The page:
HAMPSTEAD — The new sanctuary at Faith Baptist Church will echo voices all week long, as day care programs for young and old share the space.
Under the same roof, the different generations will interact and learn tounderstand each other better, said the Rev. Bert Benz.
"We didn't think it was good stewardship to build a church building that sits empty most of the week," he said.
"A church should bea hospital for sinners and not a hall of fame for saints."
After founding church members bought the property off Harvey Gummel Road in1987, they thought of providing day care for children, said Gary Bauer, deacon at Faith Baptist. But as they surveyed area residents, members saw a need for adult day care and decided to provide both.
"Not senior adult day care (like at the South Carroll Adult Day Care Center in Eldersburg), but care for the medically disabled who are 18 or older," explained Benz. "A lot of people like that get lost betweenthe cracks."
Named Dayspring Estates for the Biblical passage in Luke's Gospel referring to Jesus as the "dayspring on high," the 16,500-square-foot building primarily will serve the day-care centers.
In the design drawn by the Southern Baptist Convention's architects in Nashville, Tenn., the sanctuary is to be viewed as somewhat incidental, Benz said.
"It took me a while to get (the architects) to understand what we wanted," Benz said. "They kept designing it like a Sunday school and I kept throwing it back saying, 'That's not what we want.' "
The building will be divided into three sections -- adultday care, child day care and the worship auditorium.
Adult care facilities will double as the church fellowship hall, and the six child care rooms -- each with a child-sized bathroom -- will be used for Sunday school classes.
The third section will not be used for day care services, Benz said.
"The finished product is very nice, and there won't be another church around like it."
Modeled after an adult care center in Towson, Baltimore County, Faith Baptist hopes to provide care for medically disabled people -- including stroke victims, brain-injured patients and those with Alzheimer's disease -- whose care givers must work outside the home.
"We won't have the capabilities for bed patients," Benz said. "We'd prefer people who were in wheelchairs or could walk in under their own power."
Participants will be dropped off in the morning and picked up in the evening. Center hours, based on demand, are tentatively set at 6 a.m. to 6 p.m.
"When you compare the cost of a nurse coming in or nursing home care,it becomes a real bargain to have adult day care," Benz said.
Thetypical fee for adults would be $40 per day, but it would be chargedon a sliding scale so no one would be turned away, Benz said. Children's day care would be $110 per week for infants and $75 per week fortoilet-trained toddlers up to age 4.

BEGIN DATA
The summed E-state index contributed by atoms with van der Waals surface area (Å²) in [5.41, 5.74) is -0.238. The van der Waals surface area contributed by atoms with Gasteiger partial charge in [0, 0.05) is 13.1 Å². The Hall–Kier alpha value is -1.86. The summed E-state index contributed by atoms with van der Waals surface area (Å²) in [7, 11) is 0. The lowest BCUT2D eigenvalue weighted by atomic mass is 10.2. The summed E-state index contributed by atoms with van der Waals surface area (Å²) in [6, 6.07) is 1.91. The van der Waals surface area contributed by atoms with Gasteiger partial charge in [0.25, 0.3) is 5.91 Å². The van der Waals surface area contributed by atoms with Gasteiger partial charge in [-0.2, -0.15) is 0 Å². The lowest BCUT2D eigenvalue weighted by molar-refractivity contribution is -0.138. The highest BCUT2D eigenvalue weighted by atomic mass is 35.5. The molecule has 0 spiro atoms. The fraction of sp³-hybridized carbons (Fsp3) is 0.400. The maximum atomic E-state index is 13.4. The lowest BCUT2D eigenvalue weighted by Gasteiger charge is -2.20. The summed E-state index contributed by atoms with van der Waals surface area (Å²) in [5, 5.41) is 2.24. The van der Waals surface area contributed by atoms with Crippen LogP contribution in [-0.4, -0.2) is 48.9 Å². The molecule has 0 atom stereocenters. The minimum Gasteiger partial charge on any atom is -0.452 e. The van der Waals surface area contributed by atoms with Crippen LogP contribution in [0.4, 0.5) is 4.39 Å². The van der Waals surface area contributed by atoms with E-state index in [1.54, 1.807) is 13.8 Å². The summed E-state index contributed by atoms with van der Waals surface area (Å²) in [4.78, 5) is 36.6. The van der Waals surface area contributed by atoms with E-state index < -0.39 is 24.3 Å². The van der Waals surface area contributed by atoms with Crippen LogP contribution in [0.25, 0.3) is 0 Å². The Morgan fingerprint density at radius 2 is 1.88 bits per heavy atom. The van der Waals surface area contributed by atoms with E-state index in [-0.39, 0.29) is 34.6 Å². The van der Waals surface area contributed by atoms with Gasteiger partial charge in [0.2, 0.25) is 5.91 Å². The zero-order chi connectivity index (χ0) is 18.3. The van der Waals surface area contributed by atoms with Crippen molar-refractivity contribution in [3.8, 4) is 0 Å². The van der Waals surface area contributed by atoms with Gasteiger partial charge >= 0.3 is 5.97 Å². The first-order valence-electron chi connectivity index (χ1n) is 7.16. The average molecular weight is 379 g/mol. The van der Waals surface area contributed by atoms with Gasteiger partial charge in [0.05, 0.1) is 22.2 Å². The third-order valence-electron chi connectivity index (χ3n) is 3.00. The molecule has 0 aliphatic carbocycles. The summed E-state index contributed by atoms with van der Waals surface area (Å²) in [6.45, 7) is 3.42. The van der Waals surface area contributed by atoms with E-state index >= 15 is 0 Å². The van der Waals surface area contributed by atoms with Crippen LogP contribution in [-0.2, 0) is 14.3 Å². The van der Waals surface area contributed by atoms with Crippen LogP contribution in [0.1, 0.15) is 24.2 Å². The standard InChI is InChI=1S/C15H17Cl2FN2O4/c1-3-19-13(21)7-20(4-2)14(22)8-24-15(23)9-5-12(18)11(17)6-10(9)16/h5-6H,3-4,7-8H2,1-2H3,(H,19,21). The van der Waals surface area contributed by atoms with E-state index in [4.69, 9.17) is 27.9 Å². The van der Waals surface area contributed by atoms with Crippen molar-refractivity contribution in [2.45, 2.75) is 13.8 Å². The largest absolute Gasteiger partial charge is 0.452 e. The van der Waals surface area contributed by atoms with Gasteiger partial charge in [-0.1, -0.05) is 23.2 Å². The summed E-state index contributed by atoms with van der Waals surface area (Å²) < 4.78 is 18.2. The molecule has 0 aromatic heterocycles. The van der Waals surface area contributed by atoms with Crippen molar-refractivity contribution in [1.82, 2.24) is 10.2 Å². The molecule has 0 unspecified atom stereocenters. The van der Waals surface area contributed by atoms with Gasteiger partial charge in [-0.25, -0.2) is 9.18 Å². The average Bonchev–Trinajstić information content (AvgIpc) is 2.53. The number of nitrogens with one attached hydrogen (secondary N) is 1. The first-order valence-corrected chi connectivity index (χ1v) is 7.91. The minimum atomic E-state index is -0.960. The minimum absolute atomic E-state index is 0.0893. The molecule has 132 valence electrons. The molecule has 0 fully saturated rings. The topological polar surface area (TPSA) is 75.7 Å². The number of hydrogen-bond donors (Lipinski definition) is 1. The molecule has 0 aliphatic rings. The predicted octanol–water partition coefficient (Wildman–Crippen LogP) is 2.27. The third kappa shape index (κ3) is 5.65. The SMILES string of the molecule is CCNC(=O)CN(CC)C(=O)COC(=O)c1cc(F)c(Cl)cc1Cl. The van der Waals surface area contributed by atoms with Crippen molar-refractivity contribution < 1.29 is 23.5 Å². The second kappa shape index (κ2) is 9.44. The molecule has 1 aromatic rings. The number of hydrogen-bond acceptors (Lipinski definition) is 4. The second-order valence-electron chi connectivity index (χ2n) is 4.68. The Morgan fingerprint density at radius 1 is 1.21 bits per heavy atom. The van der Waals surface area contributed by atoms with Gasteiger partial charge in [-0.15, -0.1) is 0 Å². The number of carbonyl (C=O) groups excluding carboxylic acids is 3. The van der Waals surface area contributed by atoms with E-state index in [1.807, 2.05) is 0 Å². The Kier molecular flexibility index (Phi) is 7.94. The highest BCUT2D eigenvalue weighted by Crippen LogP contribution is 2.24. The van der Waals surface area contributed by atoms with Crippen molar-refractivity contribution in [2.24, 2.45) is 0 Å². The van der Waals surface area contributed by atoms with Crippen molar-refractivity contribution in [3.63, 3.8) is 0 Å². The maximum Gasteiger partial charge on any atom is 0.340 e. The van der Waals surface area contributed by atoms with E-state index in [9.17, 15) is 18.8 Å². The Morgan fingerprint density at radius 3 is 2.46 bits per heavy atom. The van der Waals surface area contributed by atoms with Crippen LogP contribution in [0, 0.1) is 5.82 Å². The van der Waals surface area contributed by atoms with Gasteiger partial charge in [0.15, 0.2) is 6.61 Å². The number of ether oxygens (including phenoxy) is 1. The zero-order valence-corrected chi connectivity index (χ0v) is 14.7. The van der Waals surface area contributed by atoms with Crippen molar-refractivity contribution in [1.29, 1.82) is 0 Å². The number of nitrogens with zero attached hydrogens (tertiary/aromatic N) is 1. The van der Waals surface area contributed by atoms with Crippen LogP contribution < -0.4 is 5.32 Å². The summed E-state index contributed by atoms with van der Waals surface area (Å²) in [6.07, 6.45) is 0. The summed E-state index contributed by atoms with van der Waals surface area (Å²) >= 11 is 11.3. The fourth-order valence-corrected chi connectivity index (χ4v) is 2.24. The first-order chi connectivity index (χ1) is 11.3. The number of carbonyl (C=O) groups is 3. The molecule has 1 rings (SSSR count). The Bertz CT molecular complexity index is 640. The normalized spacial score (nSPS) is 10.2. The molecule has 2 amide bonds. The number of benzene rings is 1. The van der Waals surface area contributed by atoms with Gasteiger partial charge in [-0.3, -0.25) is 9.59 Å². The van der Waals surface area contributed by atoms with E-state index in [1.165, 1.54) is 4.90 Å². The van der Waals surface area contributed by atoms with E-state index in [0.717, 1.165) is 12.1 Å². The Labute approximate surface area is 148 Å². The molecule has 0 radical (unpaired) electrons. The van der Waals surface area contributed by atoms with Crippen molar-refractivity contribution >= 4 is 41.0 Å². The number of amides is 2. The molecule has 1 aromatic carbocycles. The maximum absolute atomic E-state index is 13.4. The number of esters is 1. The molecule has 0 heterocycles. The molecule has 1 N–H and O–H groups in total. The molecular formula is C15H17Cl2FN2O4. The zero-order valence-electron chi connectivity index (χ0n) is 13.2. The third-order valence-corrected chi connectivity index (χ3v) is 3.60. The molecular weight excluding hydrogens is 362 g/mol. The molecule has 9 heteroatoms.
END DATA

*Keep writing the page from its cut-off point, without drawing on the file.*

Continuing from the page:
"Our focus is a different approach to church, looking at community needs rather than just regularworship," Benz said.
Lunch, which would be prepared by a cook, would be a time for the children and adults to interact.
"It's sort of a mixing of the generations," said Benz. "It's the same kind of concept as adopt-a-grandparent, like in nursing homes."
Programs would be licensed by the state and directed by members of the church qualified to teach.
The children's coordinator would need 64 credit hours of classes in day care, and the adult program would be run by someone with administrative training and a bachelor's degree, Benz said.
Other state requirements include a registered nurse at the site and nutritional training for the cook so the meals meet one-third of the participants' daily nutritional requirements.
"Other staff positions don't require licensing," Benz said. "Somebody who has some experience working with senior citizens might be able to adapt to working with medically disabled adults."
Church members have divided the 17.75 acre property into three parcels -- a 2.1-acre lot and 4.8 acres with a farmhouse and outbuildings. The two residential plots havebeen recorded with the county and were listed for sale last week.
Financial support for the $1.1 million building should come from thesale of the subdivided lots; a county bank also has agreed to loan the church money, Benz said. Income from the day-care centers will help pay the mortgage.
Members of the 100-person congregation are expecting to break ground in late summer or early fall, Bauer said. The building should be finished nine months later.